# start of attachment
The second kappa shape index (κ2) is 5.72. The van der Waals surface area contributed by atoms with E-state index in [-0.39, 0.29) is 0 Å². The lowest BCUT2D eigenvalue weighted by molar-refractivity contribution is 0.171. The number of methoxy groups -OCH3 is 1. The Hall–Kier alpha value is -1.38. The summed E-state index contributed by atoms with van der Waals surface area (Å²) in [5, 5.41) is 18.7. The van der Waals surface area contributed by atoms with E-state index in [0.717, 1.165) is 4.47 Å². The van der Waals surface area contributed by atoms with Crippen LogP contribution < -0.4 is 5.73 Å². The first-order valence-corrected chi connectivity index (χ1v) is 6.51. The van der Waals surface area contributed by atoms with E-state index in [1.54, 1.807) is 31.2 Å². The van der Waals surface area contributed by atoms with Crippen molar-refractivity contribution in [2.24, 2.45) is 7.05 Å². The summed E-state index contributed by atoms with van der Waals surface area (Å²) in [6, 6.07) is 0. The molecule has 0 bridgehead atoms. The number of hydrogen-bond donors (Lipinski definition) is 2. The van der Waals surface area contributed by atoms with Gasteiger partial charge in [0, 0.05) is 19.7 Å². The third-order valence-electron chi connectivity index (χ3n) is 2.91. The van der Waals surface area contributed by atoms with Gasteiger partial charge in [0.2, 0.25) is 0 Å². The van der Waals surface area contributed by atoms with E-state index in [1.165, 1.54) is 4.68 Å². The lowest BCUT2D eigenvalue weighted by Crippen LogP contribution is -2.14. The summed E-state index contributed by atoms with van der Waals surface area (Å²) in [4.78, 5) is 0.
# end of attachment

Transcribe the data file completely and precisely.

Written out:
The second kappa shape index (κ2) is 5.72. The van der Waals surface area contributed by atoms with E-state index in [-0.39, 0.29) is 0 Å². The lowest BCUT2D eigenvalue weighted by molar-refractivity contribution is 0.171. The number of methoxy groups -OCH3 is 1. The Hall–Kier alpha value is -1.38. The summed E-state index contributed by atoms with van der Waals surface area (Å²) in [5, 5.41) is 18.7. The van der Waals surface area contributed by atoms with E-state index in [0.717, 1.165) is 4.47 Å². The van der Waals surface area contributed by atoms with Crippen LogP contribution < -0.4 is 5.73 Å². The first-order valence-corrected chi connectivity index (χ1v) is 6.51. The van der Waals surface area contributed by atoms with E-state index in [1.54, 1.807) is 31.2 Å². The van der Waals surface area contributed by atoms with Crippen molar-refractivity contribution in [2.24, 2.45) is 7.05 Å². The summed E-state index contributed by atoms with van der Waals surface area (Å²) in [6, 6.07) is 0. The molecule has 0 bridgehead atoms. The number of hydrogen-bond donors (Lipinski definition) is 2. The van der Waals surface area contributed by atoms with Gasteiger partial charge in [0, 0.05) is 19.7 Å². The third-order valence-electron chi connectivity index (χ3n) is 2.91. The van der Waals surface area contributed by atoms with Gasteiger partial charge in [0.2, 0.25) is 0 Å². The van der Waals surface area contributed by atoms with E-state index in [1.165, 1.54) is 4.68 Å². The lowest BCUT2D eigenvalue weighted by Crippen LogP contribution is -2.14. The summed E-state index contributed by atoms with van der Waals surface area (Å²) in [4.78, 5) is 0.